Given the fact that Black patients nationwide have a higher burden of infection and mortality from COVID-19, it is worth considering why we found no substantial difference in ICU admission or in-hospital mortality between Black and white patients in our sample [2, 26, 30, 31]. Racial disparities in COVID-related mortality are highly variable from state to state . In addition, a study from New York State found that higher mortality rates for Black community members were explained by higher rates of infection and hospitalization . Because we examined in-hospital mortality and ICU admission in the context of EMR data, we were unable to look at disparities in infection or initial hospitalization. Despite this, our findings that Black COVID-19 patients had higher SOFA scores align with the overall literature that suggests a higher burden of morbidity of COVID-19 in Black patients [2, 26, 30, 31, 33].
The higher SOFA scores observed among Black patients demonstrate that they are sicker despite being younger on average compared to white patients (75 versus 62 median age). Though Black patients had higher 24-hour and peak SOFA score, this did not translate to statistically significant higher mortality or ICU admission compared to white patients. Therefore, if Black patients are sicker compared to white patients, as exhibited by higher SOFA scores, use of SOFA score to triage may lead to systematic denial of care and resources to Black patients, though clinical outcomes are similar. This would exacerbate existing health disparities.
State protocols have already recommended the use of SOFA to determine allocation of limited resources such as ventilators . Some of these states primarily use the SOFA score while others combine SOFA score with measures like severe comorbidities or a modified Charlson comorbidity index. No matter the form of the SOFA score these triage protocols use, they all make use of a tool that has only been validated in sepsis patients and in settings with plenty of healthcare resources [12, 16]. The SOFA score was not developed for triage or created under an equity lens. This reflects a common problem: many well-established medical algorithms do not consider equity and lead to racial bias in resource allocation . In one survey, 95% of hospitals with existing ventilator triage policies reported that their COVID ventilator triage protocols used some form of the SOFA score. The most commonly cited criteria for triage were reported as benefit, need, and conservation of resources—equity was not mentioned as a priority .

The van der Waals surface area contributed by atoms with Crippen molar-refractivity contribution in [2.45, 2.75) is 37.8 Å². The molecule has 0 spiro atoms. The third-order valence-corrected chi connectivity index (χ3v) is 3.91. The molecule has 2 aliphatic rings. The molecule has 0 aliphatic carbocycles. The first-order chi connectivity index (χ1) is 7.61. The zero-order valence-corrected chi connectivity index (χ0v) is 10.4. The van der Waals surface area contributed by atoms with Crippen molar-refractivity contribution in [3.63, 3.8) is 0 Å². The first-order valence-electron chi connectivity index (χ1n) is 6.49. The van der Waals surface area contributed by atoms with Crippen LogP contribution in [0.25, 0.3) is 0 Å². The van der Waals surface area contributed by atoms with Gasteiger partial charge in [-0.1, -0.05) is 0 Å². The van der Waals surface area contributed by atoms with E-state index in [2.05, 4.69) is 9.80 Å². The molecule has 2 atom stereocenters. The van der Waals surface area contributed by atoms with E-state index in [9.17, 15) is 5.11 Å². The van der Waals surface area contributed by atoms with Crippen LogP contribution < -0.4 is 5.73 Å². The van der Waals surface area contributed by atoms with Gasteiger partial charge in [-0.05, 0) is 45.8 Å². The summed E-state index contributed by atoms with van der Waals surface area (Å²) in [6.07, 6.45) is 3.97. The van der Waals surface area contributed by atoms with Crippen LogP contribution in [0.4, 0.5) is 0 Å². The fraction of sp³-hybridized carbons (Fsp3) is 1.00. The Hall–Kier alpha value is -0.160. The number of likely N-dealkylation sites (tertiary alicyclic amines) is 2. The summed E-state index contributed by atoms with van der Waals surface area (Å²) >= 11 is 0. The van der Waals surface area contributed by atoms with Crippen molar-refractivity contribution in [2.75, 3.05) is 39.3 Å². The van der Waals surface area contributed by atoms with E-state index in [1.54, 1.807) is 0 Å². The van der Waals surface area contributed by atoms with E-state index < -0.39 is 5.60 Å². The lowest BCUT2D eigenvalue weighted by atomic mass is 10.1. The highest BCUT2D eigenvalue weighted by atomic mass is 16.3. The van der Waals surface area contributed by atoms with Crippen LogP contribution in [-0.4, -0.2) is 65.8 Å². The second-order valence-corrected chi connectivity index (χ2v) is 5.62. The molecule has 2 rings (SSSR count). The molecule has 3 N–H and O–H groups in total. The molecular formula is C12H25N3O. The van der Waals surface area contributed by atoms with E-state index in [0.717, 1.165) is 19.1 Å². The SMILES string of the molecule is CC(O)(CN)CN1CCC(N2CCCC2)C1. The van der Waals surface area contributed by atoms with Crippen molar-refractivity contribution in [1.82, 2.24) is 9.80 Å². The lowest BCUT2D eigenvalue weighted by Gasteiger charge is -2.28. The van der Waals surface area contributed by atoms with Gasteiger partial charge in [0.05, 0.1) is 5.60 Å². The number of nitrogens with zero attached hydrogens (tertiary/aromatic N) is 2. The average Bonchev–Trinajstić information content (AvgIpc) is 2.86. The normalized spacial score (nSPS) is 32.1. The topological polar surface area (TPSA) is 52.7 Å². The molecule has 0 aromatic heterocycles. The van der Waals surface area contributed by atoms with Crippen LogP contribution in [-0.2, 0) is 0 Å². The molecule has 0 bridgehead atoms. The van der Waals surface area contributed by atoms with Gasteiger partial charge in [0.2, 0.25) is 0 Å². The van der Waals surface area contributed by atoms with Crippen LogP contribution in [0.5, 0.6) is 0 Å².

While individual triage protocols can and should be developed with an equity lens, these policies are too downstream to significantly impact the racial and ethnic disparities we see in COVID infections and mortality. For that, we need early, equitable, and widespread access to testing, fast and accurate contact tracing, and a well-funded and respected public health system. More broadly, we need to address the societal conditions that lead to disparate outcomes for Black, Indigenous, and other people of color through significant upstream interventions. These include the prevention of disparities in chronic disease, overcrowding and residential segregation, reparations and redistributive economic policies, and universal healthcare.
This work has some limitations. Firstly, this retrospective cohort study examined a single healthcare system early in the first surge of the COVID-19 pandemic. As such, these results can be generalized only to systems that are relatively similar to Yale-New Haven Health. Our analysis may have excluded some patients who were admitted on weekends, as SOFA scores were only calculated on weekdays. We conducted a sensitivity analysis using 48-hour rather than 24-hour SOFA score and obtained similar results to our original analysis. Finally, this study used documented race from the electronic health record. Previous work has shown that this data may be inaccurate and over-simplified for some patients . There are ongoing efforts to improve the accuracy and specificity of these data to better serve patients and to support health equity research.